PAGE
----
Maybe you should just shoot him!
by Thom Yee
“Sure, I use a lot of automatic weapons and they have their place in combat. But I also have gone into my share of combat with a pump shotgun. The U.S. Marines use a Remington Model 870. I made great use of several in Vietnam, where I kept a cut-down shotgun close to me at all times. We’d cut down the barrel to, like 10” and load it up with 00 buckshot. Because, when ambushed, you might get the piece pointed in the general direction before you pulled the trigger. But, sometimes that was all that would be needed. Rapid-fire shot loads have the same effect as machine-gun fire, especially when there’s more than one shotgun.”
The preceding is a quote from The Punisher Armory #10, a comicbook published in 1994 at the height of the Punisher character’s popularity. Each issue in the series focused on different parts of the Punisher’s arsenal, its pages filled with equal parts technical and historical knowledge on various weapons as well as some sort of anecdote on what they’re used for (killing) and who they’re used on (bad guys). The above isn’t necessarily the most graphic or horrific account, but when you consider that comics in the ’90s were still considered to be primarily for children, the whole concept of The Punisher Armory starts coming across as off-colour as using a story about knife murder to sell your catalog retailer’s night shirts (Sleep tight mates!).
Ask a lot of comicbook people, people like me who grew up collecting and reading comics, and you’re probably not going to find many of us who would call the Punisher our favourite comicbook character. But if you ask a more normal person, particularly ones who grew up in the ‘90s, who may have read a few comics or who had comicbook-collecting friends but never really got into comics themselves, who their favourite comicbook character is, I think you’d be surprised at how many remember the Punisher fondly. The Punisher is one of those few and select comicbook characters who’s left a cultural imprint that far exceeds his origins. As a comicbook character the Punisher was one of the headlining players of the so-called “grim and gritty” era of the ‘80s and ‘90s that saw gun-toting vigilantes and killers outnumbering the more traditional heroes in capes and tights, but as a piece of our collective pop culture, the character represents a strangely accessible type of urban violence.
The skull symbol of the Punisher in particular can be seen all over different social groups, many of them at odds with each other, whether it’s in street art, gang symbols, military signs, or kids’ lunch boxes, and I think there’s a very significant part of that that comes from how much us ‘90s kids were sold violence as entertainment. And, looking back, that’s really weird. We were growing up in the wake of ‘80s action movies that lionized murder as justifiable and violence as the only solution, we consumed media that had us convinced we were going to grow up to become hero cops, military champions, and covert operatives with licences to kill, we carried knives and bats and home-made nunchuks with us everywhere we went, and sometimes I think the only thing that stopped us from becoming self-righteous, homicidal lowlifes was the meta-commentary inherent in the fact that, as the ‘90s progressed towards the 2000s, those grim and gritty movies and comics gradually became less popular.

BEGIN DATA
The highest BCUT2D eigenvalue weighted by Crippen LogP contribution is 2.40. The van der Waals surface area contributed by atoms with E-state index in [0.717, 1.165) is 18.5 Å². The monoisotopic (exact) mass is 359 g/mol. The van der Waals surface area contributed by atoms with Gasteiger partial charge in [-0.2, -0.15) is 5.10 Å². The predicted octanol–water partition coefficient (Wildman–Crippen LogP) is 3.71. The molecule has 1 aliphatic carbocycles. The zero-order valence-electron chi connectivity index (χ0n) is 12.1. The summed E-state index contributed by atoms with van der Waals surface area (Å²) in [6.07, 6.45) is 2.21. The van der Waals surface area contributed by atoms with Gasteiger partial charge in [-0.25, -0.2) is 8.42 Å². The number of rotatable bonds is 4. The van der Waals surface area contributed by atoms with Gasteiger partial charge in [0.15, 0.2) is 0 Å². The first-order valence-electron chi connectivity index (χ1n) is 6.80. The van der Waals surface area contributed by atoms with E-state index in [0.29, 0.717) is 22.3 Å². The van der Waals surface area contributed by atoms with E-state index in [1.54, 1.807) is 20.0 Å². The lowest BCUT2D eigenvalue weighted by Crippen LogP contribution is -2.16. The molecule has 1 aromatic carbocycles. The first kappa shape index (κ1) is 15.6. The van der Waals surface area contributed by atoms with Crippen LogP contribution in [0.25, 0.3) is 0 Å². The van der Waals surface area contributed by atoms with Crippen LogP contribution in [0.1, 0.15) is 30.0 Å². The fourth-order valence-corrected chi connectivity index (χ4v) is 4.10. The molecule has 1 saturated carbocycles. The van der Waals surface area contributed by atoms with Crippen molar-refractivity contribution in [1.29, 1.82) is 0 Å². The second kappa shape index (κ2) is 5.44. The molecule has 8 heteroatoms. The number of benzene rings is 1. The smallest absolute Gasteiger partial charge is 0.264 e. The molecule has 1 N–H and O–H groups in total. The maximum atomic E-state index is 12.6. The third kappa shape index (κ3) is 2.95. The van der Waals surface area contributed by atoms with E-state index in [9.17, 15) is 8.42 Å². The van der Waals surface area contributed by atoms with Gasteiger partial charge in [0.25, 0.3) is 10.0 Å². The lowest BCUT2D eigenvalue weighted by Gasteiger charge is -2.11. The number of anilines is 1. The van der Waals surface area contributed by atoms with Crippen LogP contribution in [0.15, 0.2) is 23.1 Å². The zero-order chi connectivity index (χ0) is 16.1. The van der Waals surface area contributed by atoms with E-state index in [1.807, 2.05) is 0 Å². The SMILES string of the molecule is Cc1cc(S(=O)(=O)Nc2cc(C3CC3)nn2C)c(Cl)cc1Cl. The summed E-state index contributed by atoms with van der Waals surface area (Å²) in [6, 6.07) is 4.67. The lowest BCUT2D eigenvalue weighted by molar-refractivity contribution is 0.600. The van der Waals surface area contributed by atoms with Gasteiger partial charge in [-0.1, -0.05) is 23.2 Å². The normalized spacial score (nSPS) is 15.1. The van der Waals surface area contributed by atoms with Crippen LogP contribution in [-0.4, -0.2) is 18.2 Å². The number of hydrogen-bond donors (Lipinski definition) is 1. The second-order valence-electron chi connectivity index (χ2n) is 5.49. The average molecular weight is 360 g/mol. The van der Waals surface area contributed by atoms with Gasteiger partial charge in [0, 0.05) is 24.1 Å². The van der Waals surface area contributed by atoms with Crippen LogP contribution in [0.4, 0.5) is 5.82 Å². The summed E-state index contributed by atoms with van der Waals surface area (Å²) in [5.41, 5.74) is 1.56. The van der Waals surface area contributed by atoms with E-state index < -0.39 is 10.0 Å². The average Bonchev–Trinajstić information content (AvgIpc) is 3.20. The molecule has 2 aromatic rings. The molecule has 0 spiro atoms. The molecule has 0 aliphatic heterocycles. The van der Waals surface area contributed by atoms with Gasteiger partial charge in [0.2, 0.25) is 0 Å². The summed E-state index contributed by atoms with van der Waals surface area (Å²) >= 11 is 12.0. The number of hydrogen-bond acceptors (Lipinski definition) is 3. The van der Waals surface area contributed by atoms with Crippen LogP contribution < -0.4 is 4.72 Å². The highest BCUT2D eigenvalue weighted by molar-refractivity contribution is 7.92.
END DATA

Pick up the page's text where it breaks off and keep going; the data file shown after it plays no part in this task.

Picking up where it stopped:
Or maybe that was just me. Anyway, here’s our Punisher season one review, likely the last major piece we’ll be publishing before the holidays. Merry Christmas.
What’s it about?
With the death of his family by the mob now avenged, Frank Castle (Jon Bernthal), dubbed the Punisher by the media, is slowly recovering from the violence that’s consumed his life. Sort of. Okay, not really. Not really at all. A former marine and a spec-ops specialist, Frank’s spirit is restless, and when he discovers that the details of his family’s death go much further than he first thought, he partners with Micro (Ebon Moss-Bachrach), himself the victim of a government conspiracy that separated him from his family, to punish (i.e., kill) those responsible.
At first glance, there’s not really a whole lot to the Punisher. In some ways, he’s the definition of a first-glance character: He’s big, he’s mean, he carries a lot of guns and knows how to use them, he’s just about the furthest thing from a superhero while still wearing a recognizable logo on his shirt, and, if you cared to find out, vengeance for his dead family is his origin story. The creation of writer Gerry Conway, the Punisher first appeared in The Amazing Spider-Man #129 in 1974 as an antagonist for the titular webslinger who, at the time, was wanted for the murder of Norman Osborn (a.k.a., the Green Goblin, a supervillain who, by the way, wasn’t dead or at least never stays that way). Though not quite a villain himself, the Punisher was one of the first comicbook characters who actively killed criminals rather than abiding by the ol’ “If we killed our enemies how would we be different from them?” code that most superheroes tend to spout, and if we limited ourselves only to that type of first-glance, brass-tacks look at the Punisher, that would be all you need to know about the character. Luckily (especially for the purposes of watching an entire 13-episode series on the character), there’s at least one other factor when it comes to the Punisher story, and that’s that he’s a war hero, a wrinkle that not only explains the character’s skills and methods but adds significantly to the breadth of potential Punisher stories.